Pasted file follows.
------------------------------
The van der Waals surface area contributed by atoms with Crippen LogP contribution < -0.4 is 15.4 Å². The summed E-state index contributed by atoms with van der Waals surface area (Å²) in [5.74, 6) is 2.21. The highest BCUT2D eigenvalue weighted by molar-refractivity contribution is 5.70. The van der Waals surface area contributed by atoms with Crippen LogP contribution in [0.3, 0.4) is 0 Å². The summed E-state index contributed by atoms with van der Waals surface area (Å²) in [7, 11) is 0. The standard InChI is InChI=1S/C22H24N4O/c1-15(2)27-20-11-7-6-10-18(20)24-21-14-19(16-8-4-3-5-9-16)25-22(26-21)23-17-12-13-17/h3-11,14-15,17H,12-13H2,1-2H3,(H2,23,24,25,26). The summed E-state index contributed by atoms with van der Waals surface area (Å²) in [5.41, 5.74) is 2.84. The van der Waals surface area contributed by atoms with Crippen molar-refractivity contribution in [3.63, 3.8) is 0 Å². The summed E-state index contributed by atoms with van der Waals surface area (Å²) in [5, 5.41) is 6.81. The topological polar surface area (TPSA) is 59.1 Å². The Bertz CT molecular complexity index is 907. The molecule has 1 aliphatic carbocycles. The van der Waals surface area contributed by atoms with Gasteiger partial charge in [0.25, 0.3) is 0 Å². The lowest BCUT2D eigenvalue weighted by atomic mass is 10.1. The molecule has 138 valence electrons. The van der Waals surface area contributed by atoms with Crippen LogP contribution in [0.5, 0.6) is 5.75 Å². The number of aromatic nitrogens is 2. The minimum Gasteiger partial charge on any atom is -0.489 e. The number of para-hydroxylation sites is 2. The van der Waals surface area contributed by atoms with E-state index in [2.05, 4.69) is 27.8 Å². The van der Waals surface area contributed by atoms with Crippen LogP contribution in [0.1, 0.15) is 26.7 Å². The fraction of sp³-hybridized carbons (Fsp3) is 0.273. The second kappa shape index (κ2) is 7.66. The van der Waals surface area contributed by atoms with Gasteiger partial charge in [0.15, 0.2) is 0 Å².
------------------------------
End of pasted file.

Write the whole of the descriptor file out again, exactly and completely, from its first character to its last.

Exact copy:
The van der Waals surface area contributed by atoms with Crippen LogP contribution < -0.4 is 15.4 Å². The summed E-state index contributed by atoms with van der Waals surface area (Å²) in [5.74, 6) is 2.21. The highest BCUT2D eigenvalue weighted by molar-refractivity contribution is 5.70. The van der Waals surface area contributed by atoms with Crippen LogP contribution in [0.3, 0.4) is 0 Å². The summed E-state index contributed by atoms with van der Waals surface area (Å²) in [7, 11) is 0. The standard InChI is InChI=1S/C22H24N4O/c1-15(2)27-20-11-7-6-10-18(20)24-21-14-19(16-8-4-3-5-9-16)25-22(26-21)23-17-12-13-17/h3-11,14-15,17H,12-13H2,1-2H3,(H2,23,24,25,26). The summed E-state index contributed by atoms with van der Waals surface area (Å²) in [5.41, 5.74) is 2.84. The van der Waals surface area contributed by atoms with Crippen molar-refractivity contribution in [3.63, 3.8) is 0 Å². The summed E-state index contributed by atoms with van der Waals surface area (Å²) in [5, 5.41) is 6.81. The topological polar surface area (TPSA) is 59.1 Å². The Bertz CT molecular complexity index is 907. The molecule has 1 aliphatic carbocycles. The van der Waals surface area contributed by atoms with Gasteiger partial charge in [0.25, 0.3) is 0 Å². The lowest BCUT2D eigenvalue weighted by atomic mass is 10.1. The molecule has 138 valence electrons. The van der Waals surface area contributed by atoms with Crippen LogP contribution in [0.5, 0.6) is 5.75 Å². The number of aromatic nitrogens is 2. The minimum Gasteiger partial charge on any atom is -0.489 e. The number of para-hydroxylation sites is 2. The van der Waals surface area contributed by atoms with E-state index in [2.05, 4.69) is 27.8 Å². The van der Waals surface area contributed by atoms with Crippen LogP contribution in [0.1, 0.15) is 26.7 Å². The fraction of sp³-hybridized carbons (Fsp3) is 0.273. The second kappa shape index (κ2) is 7.66. The van der Waals surface area contributed by atoms with Gasteiger partial charge in [0.15, 0.2) is 0 Å².